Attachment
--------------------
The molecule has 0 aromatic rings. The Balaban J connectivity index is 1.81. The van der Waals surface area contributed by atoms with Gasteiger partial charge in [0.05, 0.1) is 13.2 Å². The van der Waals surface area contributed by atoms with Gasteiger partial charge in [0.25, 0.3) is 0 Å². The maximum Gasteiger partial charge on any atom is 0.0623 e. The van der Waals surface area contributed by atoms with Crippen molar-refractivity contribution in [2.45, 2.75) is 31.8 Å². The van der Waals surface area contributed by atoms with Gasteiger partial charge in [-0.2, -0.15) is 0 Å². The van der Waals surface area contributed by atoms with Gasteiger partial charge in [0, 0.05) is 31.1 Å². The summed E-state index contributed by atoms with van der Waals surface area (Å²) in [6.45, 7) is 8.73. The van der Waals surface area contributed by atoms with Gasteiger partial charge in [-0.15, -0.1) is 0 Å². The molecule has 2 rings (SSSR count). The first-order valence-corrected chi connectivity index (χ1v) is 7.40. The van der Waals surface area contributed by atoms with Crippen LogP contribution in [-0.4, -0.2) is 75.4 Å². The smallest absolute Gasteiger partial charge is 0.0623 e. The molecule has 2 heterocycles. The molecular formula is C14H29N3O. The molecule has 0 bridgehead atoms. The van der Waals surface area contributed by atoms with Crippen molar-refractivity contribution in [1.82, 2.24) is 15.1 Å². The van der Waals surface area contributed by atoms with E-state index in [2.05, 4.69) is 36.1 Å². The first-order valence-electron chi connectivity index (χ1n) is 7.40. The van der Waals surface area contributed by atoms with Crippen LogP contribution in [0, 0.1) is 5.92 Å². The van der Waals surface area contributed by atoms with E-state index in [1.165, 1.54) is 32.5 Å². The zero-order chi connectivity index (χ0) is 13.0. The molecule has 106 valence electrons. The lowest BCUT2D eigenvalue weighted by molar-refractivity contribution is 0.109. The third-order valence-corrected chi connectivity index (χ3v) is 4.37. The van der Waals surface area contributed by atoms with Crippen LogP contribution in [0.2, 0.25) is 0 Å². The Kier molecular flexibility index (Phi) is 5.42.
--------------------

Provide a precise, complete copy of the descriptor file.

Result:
The molecule has 0 aromatic rings. The Balaban J connectivity index is 1.81. The van der Waals surface area contributed by atoms with Gasteiger partial charge in [0.05, 0.1) is 13.2 Å². The van der Waals surface area contributed by atoms with Gasteiger partial charge in [0.25, 0.3) is 0 Å². The maximum Gasteiger partial charge on any atom is 0.0623 e. The van der Waals surface area contributed by atoms with Crippen molar-refractivity contribution in [2.45, 2.75) is 31.8 Å². The van der Waals surface area contributed by atoms with Gasteiger partial charge in [-0.2, -0.15) is 0 Å². The van der Waals surface area contributed by atoms with Gasteiger partial charge in [0, 0.05) is 31.1 Å². The summed E-state index contributed by atoms with van der Waals surface area (Å²) in [6.45, 7) is 8.73. The van der Waals surface area contributed by atoms with Gasteiger partial charge in [-0.15, -0.1) is 0 Å². The molecule has 2 rings (SSSR count). The first-order valence-corrected chi connectivity index (χ1v) is 7.40. The van der Waals surface area contributed by atoms with Crippen LogP contribution in [-0.4, -0.2) is 75.4 Å². The smallest absolute Gasteiger partial charge is 0.0623 e. The molecule has 2 heterocycles. The molecular formula is C14H29N3O. The molecule has 0 bridgehead atoms. The van der Waals surface area contributed by atoms with Crippen molar-refractivity contribution in [1.82, 2.24) is 15.1 Å². The van der Waals surface area contributed by atoms with E-state index in [2.05, 4.69) is 36.1 Å². The first-order valence-electron chi connectivity index (χ1n) is 7.40. The van der Waals surface area contributed by atoms with Crippen LogP contribution in [0, 0.1) is 5.92 Å². The van der Waals surface area contributed by atoms with E-state index in [1.165, 1.54) is 32.5 Å². The zero-order chi connectivity index (χ0) is 13.0. The molecule has 106 valence electrons. The lowest BCUT2D eigenvalue weighted by molar-refractivity contribution is 0.109. The third-order valence-corrected chi connectivity index (χ3v) is 4.37. The van der Waals surface area contributed by atoms with Crippen LogP contribution in [0.2, 0.25) is 0 Å². The Kier molecular flexibility index (Phi) is 5.42.